Kicking off Destination International’s hybrid CEO Summit, president and CEO Don Welsh was decidedly upbeat. “We are leading the comeback story of a lifetime,” he told the in-person and virtual audience from the stage at the JW Marriott Tampa Water Street in Florida.
In a series of keynotes, panels and group discussions, the event revealed an industry on the road to recovery and, based on lessons learned during the pandemic, poised to reset best practices. Following are the key takeaways from the gathering.
- Tampa is a success story. Santiago Corrada, president and CEO of Visit Tampa Bay, revealed that the city's hotel occupancy is currently 77 percent and the CVB received 66 RFPs for events in April alone. He attributed much of that success to the support of county and city leaders who included the CVB in its pandemic and long-term recovery plans.
Tampa Mayor Jane Castor reiterated her support of tourism and the CVB during a fireside chat with CEO Summit moderator Mark Jeffries. “We have added 2,000 hotel rooms this year alone," she said. "Our convention center is almost back to prepandemic numbers; hotel occupancy is almost back to prepandemic, and our future is brighter and brighter.”
- Convention and visitor bureaus should consider new marketing and business strategies. Using research that showed the aggregated organic online traffic for 300 DMOs over the past few months, Adam Sacks, president of Tourism Economics, said CVB leaders have been getting a healthy 2,000 visits monthly through searches so far this year, and he urged the DMOs to keep their websites updated with the latest news from their destinations.
And while most CVB communications now are digital, Erica Dhawan, founder and CEO of Cotential, urged the value of more personal connections with clients and staff. “A phone call is worth a thousand emails,” she told the audience.
- CVBs should reset by planning for the long term. Travel expert Peter Greenberg urged CVB leaders to use this time create long-term, sustainable plans, rather than falling back on their old short-term fixes. He gave an example of the short-sighted planning of the airlines, which added 17 new flights this summer to Bozeman, Mont., a gateway to Yellowstone Park. “The destination doesn’t have enough [hotel rooms] to handle all the tourists,” he said, adding that demand will drop after the summer season.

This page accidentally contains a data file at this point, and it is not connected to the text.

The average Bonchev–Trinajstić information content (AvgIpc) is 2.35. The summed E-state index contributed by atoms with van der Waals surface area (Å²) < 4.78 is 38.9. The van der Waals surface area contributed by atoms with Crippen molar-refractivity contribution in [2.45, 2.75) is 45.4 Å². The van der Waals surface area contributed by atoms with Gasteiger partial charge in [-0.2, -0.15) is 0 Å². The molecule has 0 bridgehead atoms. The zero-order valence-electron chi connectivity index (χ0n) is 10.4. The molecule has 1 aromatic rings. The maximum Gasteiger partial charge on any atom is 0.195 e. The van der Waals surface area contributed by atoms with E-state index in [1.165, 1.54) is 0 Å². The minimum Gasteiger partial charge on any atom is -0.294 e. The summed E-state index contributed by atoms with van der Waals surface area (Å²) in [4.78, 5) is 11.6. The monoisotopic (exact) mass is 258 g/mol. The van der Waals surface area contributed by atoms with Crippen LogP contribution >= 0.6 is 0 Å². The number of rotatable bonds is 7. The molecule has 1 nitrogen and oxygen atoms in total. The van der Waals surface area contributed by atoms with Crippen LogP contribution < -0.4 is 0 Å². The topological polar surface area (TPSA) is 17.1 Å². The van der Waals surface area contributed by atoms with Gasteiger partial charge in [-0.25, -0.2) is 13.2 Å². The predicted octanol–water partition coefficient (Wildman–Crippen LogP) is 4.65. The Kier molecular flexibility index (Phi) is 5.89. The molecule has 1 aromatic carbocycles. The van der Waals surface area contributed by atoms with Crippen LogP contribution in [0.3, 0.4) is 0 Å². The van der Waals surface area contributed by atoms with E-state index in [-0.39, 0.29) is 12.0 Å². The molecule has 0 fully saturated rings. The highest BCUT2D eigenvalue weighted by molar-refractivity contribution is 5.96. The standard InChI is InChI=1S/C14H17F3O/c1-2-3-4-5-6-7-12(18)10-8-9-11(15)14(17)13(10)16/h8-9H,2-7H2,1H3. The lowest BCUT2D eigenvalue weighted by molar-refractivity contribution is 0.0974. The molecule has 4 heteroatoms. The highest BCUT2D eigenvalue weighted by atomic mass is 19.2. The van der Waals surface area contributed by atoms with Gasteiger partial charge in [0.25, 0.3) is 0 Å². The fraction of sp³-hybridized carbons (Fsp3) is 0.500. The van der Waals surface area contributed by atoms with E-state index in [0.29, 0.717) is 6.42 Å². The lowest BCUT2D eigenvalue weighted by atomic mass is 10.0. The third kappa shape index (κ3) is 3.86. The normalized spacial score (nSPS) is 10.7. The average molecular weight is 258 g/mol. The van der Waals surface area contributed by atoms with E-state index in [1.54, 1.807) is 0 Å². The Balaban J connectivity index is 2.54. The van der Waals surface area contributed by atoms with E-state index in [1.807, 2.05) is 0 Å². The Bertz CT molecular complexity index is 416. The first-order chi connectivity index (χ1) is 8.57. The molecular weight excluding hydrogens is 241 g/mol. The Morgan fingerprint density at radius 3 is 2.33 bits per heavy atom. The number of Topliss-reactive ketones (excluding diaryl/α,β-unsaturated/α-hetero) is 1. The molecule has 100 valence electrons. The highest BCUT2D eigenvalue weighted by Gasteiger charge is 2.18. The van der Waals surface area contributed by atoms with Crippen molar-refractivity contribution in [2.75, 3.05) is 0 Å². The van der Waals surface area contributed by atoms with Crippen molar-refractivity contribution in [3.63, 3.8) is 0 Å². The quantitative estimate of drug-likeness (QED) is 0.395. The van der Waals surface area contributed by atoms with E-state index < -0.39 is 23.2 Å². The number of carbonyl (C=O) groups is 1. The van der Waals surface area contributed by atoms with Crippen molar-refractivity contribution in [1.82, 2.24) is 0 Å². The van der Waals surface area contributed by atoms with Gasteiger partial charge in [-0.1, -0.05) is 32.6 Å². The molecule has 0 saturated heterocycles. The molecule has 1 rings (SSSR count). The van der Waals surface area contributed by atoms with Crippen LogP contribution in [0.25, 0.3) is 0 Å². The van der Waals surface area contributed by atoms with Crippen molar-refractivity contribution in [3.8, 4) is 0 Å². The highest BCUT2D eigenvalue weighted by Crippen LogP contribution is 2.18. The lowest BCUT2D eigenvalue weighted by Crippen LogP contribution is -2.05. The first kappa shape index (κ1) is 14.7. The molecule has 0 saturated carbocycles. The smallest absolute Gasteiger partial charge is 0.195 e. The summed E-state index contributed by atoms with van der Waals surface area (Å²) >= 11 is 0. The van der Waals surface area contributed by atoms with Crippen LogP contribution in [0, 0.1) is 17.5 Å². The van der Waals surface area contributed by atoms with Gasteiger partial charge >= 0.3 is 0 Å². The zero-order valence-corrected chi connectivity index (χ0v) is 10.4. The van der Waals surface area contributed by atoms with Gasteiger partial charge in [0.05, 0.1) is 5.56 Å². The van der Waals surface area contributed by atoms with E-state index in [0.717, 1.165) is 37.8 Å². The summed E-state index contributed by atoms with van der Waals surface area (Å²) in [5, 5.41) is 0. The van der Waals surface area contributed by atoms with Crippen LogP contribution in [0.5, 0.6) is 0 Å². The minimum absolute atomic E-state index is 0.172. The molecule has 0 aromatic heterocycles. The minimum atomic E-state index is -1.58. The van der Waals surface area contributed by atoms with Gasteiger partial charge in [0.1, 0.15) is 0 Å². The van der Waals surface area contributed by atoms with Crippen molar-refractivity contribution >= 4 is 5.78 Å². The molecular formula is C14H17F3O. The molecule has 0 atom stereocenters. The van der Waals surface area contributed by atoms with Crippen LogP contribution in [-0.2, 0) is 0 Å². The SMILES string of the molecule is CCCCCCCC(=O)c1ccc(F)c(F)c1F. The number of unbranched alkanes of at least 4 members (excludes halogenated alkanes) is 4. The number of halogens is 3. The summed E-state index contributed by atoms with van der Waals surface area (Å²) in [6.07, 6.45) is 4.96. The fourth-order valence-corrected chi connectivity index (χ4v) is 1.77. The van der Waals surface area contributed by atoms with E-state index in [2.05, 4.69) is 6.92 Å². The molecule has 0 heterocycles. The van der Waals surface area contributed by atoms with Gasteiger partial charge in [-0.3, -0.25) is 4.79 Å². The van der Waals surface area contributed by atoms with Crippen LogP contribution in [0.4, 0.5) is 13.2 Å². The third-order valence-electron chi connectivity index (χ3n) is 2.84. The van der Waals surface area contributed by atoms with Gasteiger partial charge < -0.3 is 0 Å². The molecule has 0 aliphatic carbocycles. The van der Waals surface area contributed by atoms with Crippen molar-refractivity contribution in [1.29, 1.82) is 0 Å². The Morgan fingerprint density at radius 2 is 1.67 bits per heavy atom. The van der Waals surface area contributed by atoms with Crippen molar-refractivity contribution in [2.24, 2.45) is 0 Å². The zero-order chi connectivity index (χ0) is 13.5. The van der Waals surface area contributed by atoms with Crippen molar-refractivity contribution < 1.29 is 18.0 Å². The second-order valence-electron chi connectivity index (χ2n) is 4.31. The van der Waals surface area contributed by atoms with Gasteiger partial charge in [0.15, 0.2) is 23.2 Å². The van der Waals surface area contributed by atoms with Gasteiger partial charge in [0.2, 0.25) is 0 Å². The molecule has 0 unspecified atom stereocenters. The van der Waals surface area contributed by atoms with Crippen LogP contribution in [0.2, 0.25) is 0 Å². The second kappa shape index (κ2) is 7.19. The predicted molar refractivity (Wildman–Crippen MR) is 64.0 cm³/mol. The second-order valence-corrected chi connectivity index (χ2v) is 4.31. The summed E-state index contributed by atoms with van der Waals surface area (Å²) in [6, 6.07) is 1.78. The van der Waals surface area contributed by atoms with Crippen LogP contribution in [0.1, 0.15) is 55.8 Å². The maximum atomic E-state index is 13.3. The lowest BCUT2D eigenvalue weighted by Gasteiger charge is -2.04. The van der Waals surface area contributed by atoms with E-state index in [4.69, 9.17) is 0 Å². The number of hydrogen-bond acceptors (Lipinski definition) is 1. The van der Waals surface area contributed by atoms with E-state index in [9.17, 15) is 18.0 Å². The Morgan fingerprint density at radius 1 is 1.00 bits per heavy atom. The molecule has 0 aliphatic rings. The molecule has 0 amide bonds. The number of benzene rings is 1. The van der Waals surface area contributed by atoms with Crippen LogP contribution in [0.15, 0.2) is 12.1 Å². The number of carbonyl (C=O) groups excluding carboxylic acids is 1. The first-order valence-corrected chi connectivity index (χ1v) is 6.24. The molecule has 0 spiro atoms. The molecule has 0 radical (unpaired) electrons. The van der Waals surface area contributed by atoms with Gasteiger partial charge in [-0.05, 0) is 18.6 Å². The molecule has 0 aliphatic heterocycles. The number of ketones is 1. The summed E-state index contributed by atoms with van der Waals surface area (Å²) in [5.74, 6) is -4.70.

- The past year has changed bureaus for the better. During tabletop discussion sessions, the CEOs revealed that they had to trust their teams who were working remotely. They also shared how they were able to rebuild their bureaus smarter and better by cross-training staff and focusing on equity, diversity and inclusion. And a number of CEOs reported their organizations had embraced the opportunity to build up their community engagement and work closer with their government leaders.
- Destinations International is expanding its global footprint. Welsh announced that a full-time staff member based in Europe will soon join his team. Also announced this week was the launch of Destinations International Canadian Alliance, an organization of Canadian DI members. Currently, 23 Canadian CVBs are members of DI, the most of any country besides the United States. The new organization will create educational content that is relevant to Canadian members, and make recommendations on topics, themes and issues that are important to that audience..
- DI’s Destination Showcase is back. During the event, DI announced that Destination Showcase, an event coproduced with the Professional Convention Management Association, will be held Oct. 6 at the Gaylord National Resort & Convention Center in National Harbor, Md. The focus, according to the organizers, is “to reengage the industry in new and authentic ways.”